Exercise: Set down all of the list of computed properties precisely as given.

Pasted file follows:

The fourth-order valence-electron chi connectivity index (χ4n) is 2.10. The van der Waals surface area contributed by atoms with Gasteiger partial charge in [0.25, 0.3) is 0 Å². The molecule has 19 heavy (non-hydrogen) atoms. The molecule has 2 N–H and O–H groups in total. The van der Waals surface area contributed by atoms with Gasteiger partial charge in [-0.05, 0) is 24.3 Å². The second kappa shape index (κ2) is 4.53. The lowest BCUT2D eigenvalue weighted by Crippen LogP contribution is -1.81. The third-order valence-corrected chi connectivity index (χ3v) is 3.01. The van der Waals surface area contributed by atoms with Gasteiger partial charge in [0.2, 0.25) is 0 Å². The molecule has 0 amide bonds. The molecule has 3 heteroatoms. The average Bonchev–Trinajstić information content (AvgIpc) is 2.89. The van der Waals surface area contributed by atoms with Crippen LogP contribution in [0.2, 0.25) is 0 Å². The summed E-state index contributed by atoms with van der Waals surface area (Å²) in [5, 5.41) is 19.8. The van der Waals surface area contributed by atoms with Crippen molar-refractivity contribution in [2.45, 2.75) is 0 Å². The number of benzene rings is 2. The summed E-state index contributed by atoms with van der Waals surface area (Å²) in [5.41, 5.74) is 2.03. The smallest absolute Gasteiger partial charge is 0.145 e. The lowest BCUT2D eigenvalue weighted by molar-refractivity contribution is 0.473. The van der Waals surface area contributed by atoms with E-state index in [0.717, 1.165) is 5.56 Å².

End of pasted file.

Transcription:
The fourth-order valence-electron chi connectivity index (χ4n) is 2.10. The van der Waals surface area contributed by atoms with Gasteiger partial charge in [0.25, 0.3) is 0 Å². The molecule has 19 heavy (non-hydrogen) atoms. The molecule has 2 N–H and O–H groups in total. The van der Waals surface area contributed by atoms with Gasteiger partial charge in [-0.05, 0) is 24.3 Å². The second kappa shape index (κ2) is 4.53. The lowest BCUT2D eigenvalue weighted by Crippen LogP contribution is -1.81. The third-order valence-corrected chi connectivity index (χ3v) is 3.01. The van der Waals surface area contributed by atoms with Gasteiger partial charge in [0.2, 0.25) is 0 Å². The molecule has 0 amide bonds. The molecule has 3 heteroatoms. The average Bonchev–Trinajstić information content (AvgIpc) is 2.89. The van der Waals surface area contributed by atoms with Crippen LogP contribution in [0.2, 0.25) is 0 Å². The summed E-state index contributed by atoms with van der Waals surface area (Å²) in [5, 5.41) is 19.8. The van der Waals surface area contributed by atoms with Crippen molar-refractivity contribution in [2.45, 2.75) is 0 Å². The number of benzene rings is 2. The summed E-state index contributed by atoms with van der Waals surface area (Å²) in [5.41, 5.74) is 2.03. The smallest absolute Gasteiger partial charge is 0.145 e. The lowest BCUT2D eigenvalue weighted by molar-refractivity contribution is 0.473. The van der Waals surface area contributed by atoms with E-state index in [0.717, 1.165) is 5.56 Å².